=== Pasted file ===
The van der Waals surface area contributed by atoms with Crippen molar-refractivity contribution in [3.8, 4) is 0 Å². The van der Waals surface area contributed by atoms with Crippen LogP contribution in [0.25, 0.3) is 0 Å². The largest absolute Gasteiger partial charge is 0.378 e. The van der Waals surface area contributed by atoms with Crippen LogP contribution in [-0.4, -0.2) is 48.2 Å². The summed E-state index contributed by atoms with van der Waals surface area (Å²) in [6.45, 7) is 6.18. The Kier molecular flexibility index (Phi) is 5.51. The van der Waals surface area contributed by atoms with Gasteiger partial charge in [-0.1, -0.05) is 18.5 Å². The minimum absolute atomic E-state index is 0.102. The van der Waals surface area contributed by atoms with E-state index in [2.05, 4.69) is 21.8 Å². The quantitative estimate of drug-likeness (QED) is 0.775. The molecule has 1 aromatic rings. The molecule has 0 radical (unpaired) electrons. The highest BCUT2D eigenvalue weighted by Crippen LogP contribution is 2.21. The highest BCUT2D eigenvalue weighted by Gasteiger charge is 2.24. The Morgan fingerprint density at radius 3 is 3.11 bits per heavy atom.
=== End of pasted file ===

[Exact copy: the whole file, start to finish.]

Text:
The van der Waals surface area contributed by atoms with Crippen molar-refractivity contribution in [3.8, 4) is 0 Å². The van der Waals surface area contributed by atoms with Crippen LogP contribution in [0.25, 0.3) is 0 Å². The largest absolute Gasteiger partial charge is 0.378 e. The van der Waals surface area contributed by atoms with Crippen LogP contribution in [-0.4, -0.2) is 48.2 Å². The summed E-state index contributed by atoms with van der Waals surface area (Å²) in [6.45, 7) is 6.18. The Kier molecular flexibility index (Phi) is 5.51. The van der Waals surface area contributed by atoms with Gasteiger partial charge in [-0.1, -0.05) is 18.5 Å². The minimum absolute atomic E-state index is 0.102. The van der Waals surface area contributed by atoms with E-state index in [2.05, 4.69) is 21.8 Å². The quantitative estimate of drug-likeness (QED) is 0.775. The molecule has 1 aromatic rings. The molecule has 0 radical (unpaired) electrons. The highest BCUT2D eigenvalue weighted by Crippen LogP contribution is 2.21. The highest BCUT2D eigenvalue weighted by Gasteiger charge is 2.24. The Morgan fingerprint density at radius 3 is 3.11 bits per heavy atom.